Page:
Lucille Carolyn Baney
- Born: 3 Jul 1924, Cumberland Co, PA
- Marriage: Charles T. Vogelsong circa 1946
- Died: After 20 Jun 2008, Dillsburg, York Co., Pennsylvania
From the obituary of her brother, Keith L. Baney published in the Patriot-News on 6/22/2008:
... survived by ... a sister, Lucille Vogelsong of Dillsburg; a brother, Robert Baney of Florida ...
Charles T. & Lucille C. Vogelsong Address: 114 Sawmill Rd, Dillsburg, Pennsylvania
Friday, September 04, 2009
BY ROGER QUIGLEY
For The Patriot-News [Cumberland / York Co., PA]
In Dillsburg, they like history to be a hands-on experience.
So when you go to the restored Dill's Tavern there, you won't be asked not to touch things. In fact, you'll be encouraged to:
you go to a historical site such as Williamsburg, Va., you'll never know what it feels like to sleep in a rope bed or build a fire in the hearth of a historic home.
But at Dill's Tavern, you'll have a chance to do all that and more.
Most of the painstaking restoration of the historic structure owned by the Northern York County Historical and Preservation Society has been finished in what can only be described as a labor of love by volunteers and concerned citizens determined to save a piece of history.
It hasn't been easy.
Restoration of a structure such as the 12-room, two-story stone building on Dillsburg's main street is hard work. It also requires knowledge of 17th and 18th century construction.
And had it not been for borough residents Charles and Lucille Vogelsong, who put up the money to buy the tavern and donated it to the historical society, the tavern and its history would have been gone.
As the January 2006 Dills Tavern Chronicle, published by the society, put it, "Bulldozers were at the door of the tavern, and it was on the brink of destruction."
That's when the Vogelsongs stepped in, and the rest is, literally, history.
The tavern, still a work in progress with painting, finishing work and adding furnishings still to be done, is open for tours from 2 to 4 p.m. Sundays.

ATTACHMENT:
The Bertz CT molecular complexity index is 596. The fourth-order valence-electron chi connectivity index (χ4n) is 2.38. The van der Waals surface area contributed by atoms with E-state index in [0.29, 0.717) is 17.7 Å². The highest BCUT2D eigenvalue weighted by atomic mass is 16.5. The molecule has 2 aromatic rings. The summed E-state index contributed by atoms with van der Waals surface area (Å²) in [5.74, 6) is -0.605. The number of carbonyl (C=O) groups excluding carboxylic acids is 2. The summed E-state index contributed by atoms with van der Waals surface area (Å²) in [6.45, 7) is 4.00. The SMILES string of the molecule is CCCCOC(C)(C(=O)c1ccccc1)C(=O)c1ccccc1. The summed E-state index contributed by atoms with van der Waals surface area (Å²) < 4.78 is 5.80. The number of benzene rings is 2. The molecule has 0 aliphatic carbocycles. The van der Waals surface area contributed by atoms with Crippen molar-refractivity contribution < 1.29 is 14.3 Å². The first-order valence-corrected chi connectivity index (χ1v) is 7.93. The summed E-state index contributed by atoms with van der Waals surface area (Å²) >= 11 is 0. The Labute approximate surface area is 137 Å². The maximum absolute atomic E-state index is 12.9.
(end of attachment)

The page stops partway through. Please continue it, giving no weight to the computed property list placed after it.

The cost is $4 a person or $10 for a family.
The society also opens the tavern for First Friday of the month gatherings. The next one is scheduled from 7 to 10 p.m. Oct. 2.
These are socials in 1790s style for adults to enjoy candlelight, fireside warmth and refreshments. Snacks are provided along with period games and music.
If you want the type of beverages that were provided by the tavern keepers of that era, you'll have to bring your own, because Dillsburg is a dry community. The cost is $10 per person. Period dress is optional.
You also can rent the building for weddings, meetings or other events.
"We do use it ... and that's the whole point of it. It's a living experience. It's not just pretty to come and look through. You won't find any yellow tape or don't sit on this chair signs here," said Larry Klase, a tavern committee member.
The tavern is heated with two fireplaces and period wood stoves. There are modern bathrooms and a summer kitchen behind the main building in a new structure.
When the society took ownership of the property, it began a process intended to restore the building and site to what it would have been like more than 200 year ago.
Builder Sam McKinney was hired in January 2005 to restore the building.
McKinney started out building traditional houses, but always had a love of history.
He shares his knowledge in various trades in his workshops at the tavern.
He said he hopes to begin work to paint the interior of the tavern this winter.
To make sure the paint is correct, McKinney said he has a friend doing paint analysis on the rooms.
In the orchard behind the building, antique apple trees are planted in memory of one the society's active original members.
"These are old, old, old stock apples" planted by a member, Jack Winieski, who is an expert in horticulture," Klase said.
"He's doing all kinds of grafting. He takes an old tree and he's actually grafting parts from other old trees. It's sort of like a museum of old trees," McKinney said.
Klase said the society will continue its efforts to bring people into the tavern so they can experience a time long past.
"This is the way your ancestors lived," he said. "Again, we want people to sit in our chairs. We want people to sleep in our beds. We want people to experience sitting by the fire. We want them to get some idea of what it was like to live circa 1800."
Lucille married Charles T. Vogelsong circa 1946. (Charles T. Vogelsong was born on 30 Jan 1918, died on 20 Nov 2012 in Dillsburg, York Co., Pennsylvania and was buried on 23 Nov 2012 in Mt. Pleasant Cemetery, Dillsburg, York Co., Pennsylvania.)